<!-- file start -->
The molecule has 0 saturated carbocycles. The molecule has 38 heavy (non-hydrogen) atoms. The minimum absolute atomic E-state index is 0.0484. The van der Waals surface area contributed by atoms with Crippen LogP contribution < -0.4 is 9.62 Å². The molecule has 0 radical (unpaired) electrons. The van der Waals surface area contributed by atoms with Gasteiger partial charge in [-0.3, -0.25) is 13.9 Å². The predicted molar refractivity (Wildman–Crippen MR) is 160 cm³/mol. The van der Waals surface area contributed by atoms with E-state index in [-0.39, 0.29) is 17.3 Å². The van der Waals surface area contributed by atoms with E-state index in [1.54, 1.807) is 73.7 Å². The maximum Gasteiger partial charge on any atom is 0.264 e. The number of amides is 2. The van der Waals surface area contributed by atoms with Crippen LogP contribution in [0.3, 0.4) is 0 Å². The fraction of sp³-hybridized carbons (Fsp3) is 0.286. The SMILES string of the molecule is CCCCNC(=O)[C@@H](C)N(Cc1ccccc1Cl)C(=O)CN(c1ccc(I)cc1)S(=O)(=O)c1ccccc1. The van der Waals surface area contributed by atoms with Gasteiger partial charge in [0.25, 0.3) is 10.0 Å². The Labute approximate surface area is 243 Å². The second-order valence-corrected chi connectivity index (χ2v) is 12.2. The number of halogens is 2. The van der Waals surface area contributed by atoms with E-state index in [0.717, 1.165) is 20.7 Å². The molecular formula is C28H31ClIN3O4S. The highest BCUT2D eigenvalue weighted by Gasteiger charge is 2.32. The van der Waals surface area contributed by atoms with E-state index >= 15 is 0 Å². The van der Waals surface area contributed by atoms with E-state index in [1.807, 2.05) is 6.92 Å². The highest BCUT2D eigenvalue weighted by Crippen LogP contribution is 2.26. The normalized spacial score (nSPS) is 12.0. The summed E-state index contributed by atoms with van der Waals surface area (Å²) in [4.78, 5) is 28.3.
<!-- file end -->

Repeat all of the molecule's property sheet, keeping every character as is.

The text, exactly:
The molecule has 0 saturated carbocycles. The molecule has 38 heavy (non-hydrogen) atoms. The minimum absolute atomic E-state index is 0.0484. The van der Waals surface area contributed by atoms with Crippen LogP contribution < -0.4 is 9.62 Å². The molecule has 0 radical (unpaired) electrons. The van der Waals surface area contributed by atoms with Gasteiger partial charge in [-0.3, -0.25) is 13.9 Å². The predicted molar refractivity (Wildman–Crippen MR) is 160 cm³/mol. The van der Waals surface area contributed by atoms with E-state index in [-0.39, 0.29) is 17.3 Å². The van der Waals surface area contributed by atoms with E-state index in [1.54, 1.807) is 73.7 Å². The maximum Gasteiger partial charge on any atom is 0.264 e. The number of amides is 2. The van der Waals surface area contributed by atoms with Crippen LogP contribution in [0.3, 0.4) is 0 Å². The fraction of sp³-hybridized carbons (Fsp3) is 0.286. The SMILES string of the molecule is CCCCNC(=O)[C@@H](C)N(Cc1ccccc1Cl)C(=O)CN(c1ccc(I)cc1)S(=O)(=O)c1ccccc1. The van der Waals surface area contributed by atoms with Gasteiger partial charge in [0.25, 0.3) is 10.0 Å². The Labute approximate surface area is 243 Å². The second-order valence-corrected chi connectivity index (χ2v) is 12.2. The number of halogens is 2. The van der Waals surface area contributed by atoms with E-state index in [0.717, 1.165) is 20.7 Å². The molecular formula is C28H31ClIN3O4S. The highest BCUT2D eigenvalue weighted by Gasteiger charge is 2.32. The van der Waals surface area contributed by atoms with E-state index >= 15 is 0 Å². The van der Waals surface area contributed by atoms with E-state index in [1.807, 2.05) is 6.92 Å². The highest BCUT2D eigenvalue weighted by Crippen LogP contribution is 2.26. The normalized spacial score (nSPS) is 12.0. The summed E-state index contributed by atoms with van der Waals surface area (Å²) in [4.78, 5) is 28.3.